The early Fatimid army were composed of Berbers, native people of North Africa. Following the conquest of Egypt, the Berbers started to settle down as the members of Egypt's ruling elite. To maintain the supply of military force, the Fatimids bolstered their armies with Black infantry units(mostly Sudanese) while the cavalry were usually composed of Free Berber and Mamluk slaves(of Turkik origin) who were not Muslim which qualifies them to be slaves according to Muslim traditions. The mamluk was an "owned slave", distinguished from the ghulam, or household slave.;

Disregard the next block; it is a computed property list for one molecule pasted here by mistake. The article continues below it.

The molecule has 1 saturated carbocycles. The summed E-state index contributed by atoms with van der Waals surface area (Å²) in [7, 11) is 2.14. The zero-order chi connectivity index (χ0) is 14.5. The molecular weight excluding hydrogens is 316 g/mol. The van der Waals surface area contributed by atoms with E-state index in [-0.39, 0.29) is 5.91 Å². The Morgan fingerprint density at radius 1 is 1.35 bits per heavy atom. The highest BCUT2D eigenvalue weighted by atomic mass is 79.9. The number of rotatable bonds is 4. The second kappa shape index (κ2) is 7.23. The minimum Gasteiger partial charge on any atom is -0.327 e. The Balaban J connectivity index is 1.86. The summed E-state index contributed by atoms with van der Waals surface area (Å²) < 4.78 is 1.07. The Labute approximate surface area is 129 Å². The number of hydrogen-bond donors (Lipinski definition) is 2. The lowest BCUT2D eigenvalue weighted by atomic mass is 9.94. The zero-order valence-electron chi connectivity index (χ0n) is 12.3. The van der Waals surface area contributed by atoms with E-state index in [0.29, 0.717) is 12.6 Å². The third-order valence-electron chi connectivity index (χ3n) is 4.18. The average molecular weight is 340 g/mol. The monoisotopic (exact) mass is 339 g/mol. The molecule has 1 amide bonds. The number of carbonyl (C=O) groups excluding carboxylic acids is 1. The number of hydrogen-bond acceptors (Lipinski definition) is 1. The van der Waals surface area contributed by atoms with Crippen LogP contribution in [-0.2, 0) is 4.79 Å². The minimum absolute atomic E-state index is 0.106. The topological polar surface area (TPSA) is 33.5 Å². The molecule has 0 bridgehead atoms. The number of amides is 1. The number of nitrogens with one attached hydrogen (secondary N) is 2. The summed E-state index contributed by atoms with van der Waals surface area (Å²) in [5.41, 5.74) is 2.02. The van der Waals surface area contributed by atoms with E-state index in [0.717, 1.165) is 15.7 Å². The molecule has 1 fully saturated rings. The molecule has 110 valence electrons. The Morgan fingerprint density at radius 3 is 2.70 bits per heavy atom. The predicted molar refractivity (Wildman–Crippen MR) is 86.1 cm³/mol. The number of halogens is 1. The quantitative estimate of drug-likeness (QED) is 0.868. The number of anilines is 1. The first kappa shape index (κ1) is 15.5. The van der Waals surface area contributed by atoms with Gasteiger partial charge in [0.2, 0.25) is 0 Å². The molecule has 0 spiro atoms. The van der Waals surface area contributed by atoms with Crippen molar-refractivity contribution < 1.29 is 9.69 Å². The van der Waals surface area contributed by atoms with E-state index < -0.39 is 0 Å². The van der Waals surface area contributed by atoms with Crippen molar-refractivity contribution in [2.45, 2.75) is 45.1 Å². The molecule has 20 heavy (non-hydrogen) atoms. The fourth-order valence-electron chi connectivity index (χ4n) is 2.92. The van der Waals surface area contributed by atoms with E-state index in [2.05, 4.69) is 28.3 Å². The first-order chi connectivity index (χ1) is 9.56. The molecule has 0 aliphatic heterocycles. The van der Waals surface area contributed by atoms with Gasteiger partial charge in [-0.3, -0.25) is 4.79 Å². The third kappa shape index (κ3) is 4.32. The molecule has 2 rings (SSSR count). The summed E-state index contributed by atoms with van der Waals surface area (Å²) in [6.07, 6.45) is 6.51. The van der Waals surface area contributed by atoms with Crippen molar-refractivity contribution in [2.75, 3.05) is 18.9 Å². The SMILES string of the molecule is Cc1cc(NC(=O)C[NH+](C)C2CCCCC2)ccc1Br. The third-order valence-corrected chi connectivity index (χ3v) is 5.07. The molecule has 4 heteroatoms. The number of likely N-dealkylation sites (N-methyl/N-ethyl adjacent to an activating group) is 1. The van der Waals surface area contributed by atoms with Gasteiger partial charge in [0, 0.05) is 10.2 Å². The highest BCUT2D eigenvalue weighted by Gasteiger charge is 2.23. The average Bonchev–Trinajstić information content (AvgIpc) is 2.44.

Mamluks had formed a part of the state or military apparatus in Syria and Egypt since at least the 9th century. Mamluk regiments constituted the backbone of Egypt's military under Ayyubid rule in the late 12th and early 13th centuries, beginning with Sultan Saladin (r. 1174–1193) who replaced the Fatimids' black African infantry with mamluks.